Clearly, GUIs are still the Final Frontier when it comes to cross-platform development. For everything else, we have come a long way.

Tue, 02 Aug 2022 12:00:00 -0500 Maya Posch en-US text/html https://hackaday.com/2020/03/04/write-once-run-everywhere-cross-platform-programming-done-right/
Killexams : Hardware “Security” And A DMCA Takedown Notice

tektronix-autoLast week we published a post about how it was discovered through trial and error that Tektronix application modules are designed with laughable security. We’ll get to that part of it in a minute. We received a DMCA Takedown Notice from Tektronix (which you can read after the break) demanding that we remove the post. We have altered the original post, but we believe our coverage of this story is valid and we don’t agree that the post should be completely removed.

First off, Tektronix sells the modules to unlock the features already present on the Oscilloscope in questions. We’re operating on the moral assumption that using these features without paying their asking price is wrong. If you want the features they’ve developed you should pay for them.

The real story here is that Tektronix designed a woefully weak system for unlocking these modules. Learn from this. If you’re ever designing a hardware key, don’t do it like this!

An EEPROM, a connector, and a plain text string of characters which is already published publicly on their website is all that is necessary to unlock these “crippled” features. Let’s just say that again: apparently every hardware key is the same and just uses a plain-text string found on their website which is not encrypted or obfuscated. If you were selling these keys for $2.99 perhaps this would be adequate, but Tek values these modules at $500 apiece.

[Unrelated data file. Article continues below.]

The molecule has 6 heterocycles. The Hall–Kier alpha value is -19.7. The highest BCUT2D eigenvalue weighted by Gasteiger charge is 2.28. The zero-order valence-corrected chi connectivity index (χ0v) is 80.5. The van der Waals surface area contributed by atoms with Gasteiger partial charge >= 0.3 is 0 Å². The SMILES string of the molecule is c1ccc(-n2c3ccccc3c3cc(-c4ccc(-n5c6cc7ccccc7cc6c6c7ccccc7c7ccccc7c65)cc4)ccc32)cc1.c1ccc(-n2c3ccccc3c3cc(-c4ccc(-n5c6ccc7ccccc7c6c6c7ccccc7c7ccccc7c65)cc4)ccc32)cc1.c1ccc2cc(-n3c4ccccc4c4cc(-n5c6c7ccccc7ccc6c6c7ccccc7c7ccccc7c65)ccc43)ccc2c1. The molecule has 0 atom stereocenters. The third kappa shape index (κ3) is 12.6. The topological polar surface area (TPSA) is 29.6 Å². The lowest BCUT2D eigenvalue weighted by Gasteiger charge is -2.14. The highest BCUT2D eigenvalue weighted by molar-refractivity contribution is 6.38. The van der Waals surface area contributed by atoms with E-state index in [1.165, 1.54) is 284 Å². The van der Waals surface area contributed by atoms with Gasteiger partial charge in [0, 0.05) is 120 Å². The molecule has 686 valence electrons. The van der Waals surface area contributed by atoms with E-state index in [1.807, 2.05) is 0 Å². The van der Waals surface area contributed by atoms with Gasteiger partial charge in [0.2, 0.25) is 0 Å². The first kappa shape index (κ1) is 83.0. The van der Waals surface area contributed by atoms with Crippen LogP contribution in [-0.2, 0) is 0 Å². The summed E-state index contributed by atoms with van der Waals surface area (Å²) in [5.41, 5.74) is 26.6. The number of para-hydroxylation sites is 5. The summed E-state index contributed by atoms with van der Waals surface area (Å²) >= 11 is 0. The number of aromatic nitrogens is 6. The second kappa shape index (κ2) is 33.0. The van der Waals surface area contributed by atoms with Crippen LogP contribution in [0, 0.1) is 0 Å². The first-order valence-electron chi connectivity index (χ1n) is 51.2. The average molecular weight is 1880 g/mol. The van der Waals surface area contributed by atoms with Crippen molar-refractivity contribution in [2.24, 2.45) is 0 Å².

If you were designing this system wouldn’t it be worth using an encryption key pair based on the serial number or some other piece of unique information? How do you think this should have been done? Leave your comment below.

  I am the Chief Intellectual Property Counsel at Test & Measurement group of companies including Tektronix, Inc.

I have been notified of a posting on the “Hack A Day” website concerning hacking of Tektronix’ copyrighted modules for use in oscilloscopes.  Hacking those modules permits unauthorized access to and use of Tektronix’ copyrighted software by means of copying of Tektronix’ copyrighted code in those modules.

http://hackaday.com/2014/07/28/cloning-tektronix-application-modules/

A copy of the offending posting is attached for your reference.

<Copied text removed>

The posting includes instructions for how to hack our modules and thereby violate Tektronix’ copyrights.

Tektronix has a good faith belief that there is no legal basis for this individual to provide such instructions to anyone, much less on a public forum.

I hereby submit that the above statements are true and accurate, and under penalty of perjury state that I am authorized to act on Tektronix’ behalf.

In view of the above, Tektronix demands that the posting identified above be expeditiously removed from the  website.

Very Truly Yours,

Thu, 28 Jul 2022 12:00:00 -0500 Mike Szczys en-US text/html https://hackaday.com/2014/08/05/hardware-security-and-a-dmca-takedown-notice/